Verse Writing: A Practical Guide

Overview

An updated and expanded, free 568-page book on verse as an art form — a practical guide to writing verse in traditional, Modernist and Postmodernist styles. Illustrated with copious examples ranging from Chaucer to contemporary American poets, plus hundreds of Internet links, this guide bridges the gap between self expression and the production of professional work worthy of detailed literary study.

The theory sections explain not only what poets are and have been trying to do, but why verse takes its often stylized forms. The opening chapters cover the theory and aesthetics of verse, genre considerations, sentence structure and rhetoric, stanza forms and word choice, sound patterning, metaphor and imagery, metre and rhyme. Then follow chapters on the sonnet, lyrics, rhyming couplets, ode, pastoral elegy, light verse, blank, narrative and dramatic verse, modenist and postmodernist styles, and performance poetry.

The book concludes with a step by step guide to verse construction, a chapter on translating Italian, French, German and Sanskrit poetry into English forms, and a final 50 page bibliography.

Introduction to Verse Writing

Verse is a means to an end, a step towards what may, with the right gifts and effort, become poetry. It enables a piece of writing to be effective, moving and beautiful.

Verse gives structure to lines, and so liberates words from their everyday uses and connotations. And words for poets have special meanings, appropriate uses, associations, connotations, etymologies, histories of use and misuse. They conjure up images, feelings, shadowy depths and glinting surfaces. Their properties are marvellous, endless, not to be guessed at from casual inspection. And each property — meaning, association, weight, colour, duration, shape, texture, etc. — changes as words are combined in phrases, rhythms, lines, stanzas and completed poems. Out of these properties the poetry is built, even if the end cannot be entirely foreseen but grows out of the very process of deployment, that continual, two-way dialogue between writer and poem.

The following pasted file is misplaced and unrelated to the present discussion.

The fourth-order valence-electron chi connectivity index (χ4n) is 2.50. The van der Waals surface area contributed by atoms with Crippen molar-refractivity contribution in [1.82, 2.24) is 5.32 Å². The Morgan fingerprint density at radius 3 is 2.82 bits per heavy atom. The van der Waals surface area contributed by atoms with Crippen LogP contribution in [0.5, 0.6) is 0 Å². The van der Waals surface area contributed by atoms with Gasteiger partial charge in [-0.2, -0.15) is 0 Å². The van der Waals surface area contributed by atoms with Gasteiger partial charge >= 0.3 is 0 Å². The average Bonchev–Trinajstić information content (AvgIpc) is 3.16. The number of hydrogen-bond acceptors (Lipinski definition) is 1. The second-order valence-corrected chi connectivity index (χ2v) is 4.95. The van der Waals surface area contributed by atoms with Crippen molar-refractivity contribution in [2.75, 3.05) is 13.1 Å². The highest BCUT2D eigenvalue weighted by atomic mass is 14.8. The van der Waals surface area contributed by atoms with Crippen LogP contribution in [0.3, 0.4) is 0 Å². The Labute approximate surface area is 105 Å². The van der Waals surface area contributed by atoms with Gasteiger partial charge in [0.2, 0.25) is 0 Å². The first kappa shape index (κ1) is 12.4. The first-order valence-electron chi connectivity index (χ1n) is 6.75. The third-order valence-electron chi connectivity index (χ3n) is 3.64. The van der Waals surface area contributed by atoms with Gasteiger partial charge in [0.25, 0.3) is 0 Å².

An analogy may help. We are born into language, using its words and ready-made phrases to get through our busy lives. From those words and sometimes complete phrases we make poetry — a poetry that is therefore ever latent in language. What verse does is to select, organize and shape that language, just as the radio set picks up and converts into sound what we otherwise can-not hear. Far from constraining language, therefore, verse gives it greater possibilities, significance and responsibilities. Verse is an enabling mecha-nism, but through terms and traditions that have to be learned.

So this book, which is aimed at those who care for verse, or wish to do so, that select minority appreciating how its complex harmonies and silences on the page can be more effective and memorable than the 'kindling of poetry from the living voice': a worthy aim but in practice difficult and limiting. Verse is not wholly idiomatic, not at all natural, and is not to be judged by everyday standards. Certainly it becomes strained and artificial if it departs too much from a common currency, but that is not an argument for making poetry cur-rently so prose-based. {1-2}

Perhaps insulated by a belief in the superior properties of free verse, the great majority of would-be poets making up literary circles and workshops — articulate, well-read and perceptive students — generally have only the most rudimentary ear for traditional styles. And if that's an extraordinary situation, it is one repeated in many of the experimental arts where the critical theory is ab-struse and taxing but often produces something prosaic in the extreme. The craft aspect is entirely overlooked, though it must be self evident that trying to write poetry without developing an ear for verse is akin to writing an opera while remaining ignorant of music. Opera lovers can dispense with the technicalities and trust their simple passions, but composers and critics have to study everything possible, from music theory to the efforts of past composers, generally adding proficiency in some musical instrument to their skills.

But why so many examples of styles no longer used by serious poets? Why learn to write rhyming couplets, for example, when few now can even read them with an appreciative ear? Because:

1. The old styles are still needed for translation from formal poems in other languages. Free verse forms aren't generally successful.

2. Being the more demanding, the old styles train the ear more thoroughly, just as contemporary dancers generally learn the basics of their art through ballet. Not only train the ear, moreover, but help give the poet a wide dexterity in handling words, all the more needed in contemporary styles that largely dispense with poetic devices. Some of the most pleasing free verse was written by the early Modernists, of course, who enjoyed the best of both worlds.

The emphasis of this book is on the practical, a belief that poets will learn more of the strengths and weaknesses of all styles by actually writing them than by reading books on literary criticism or theory.

A free pdf ebook.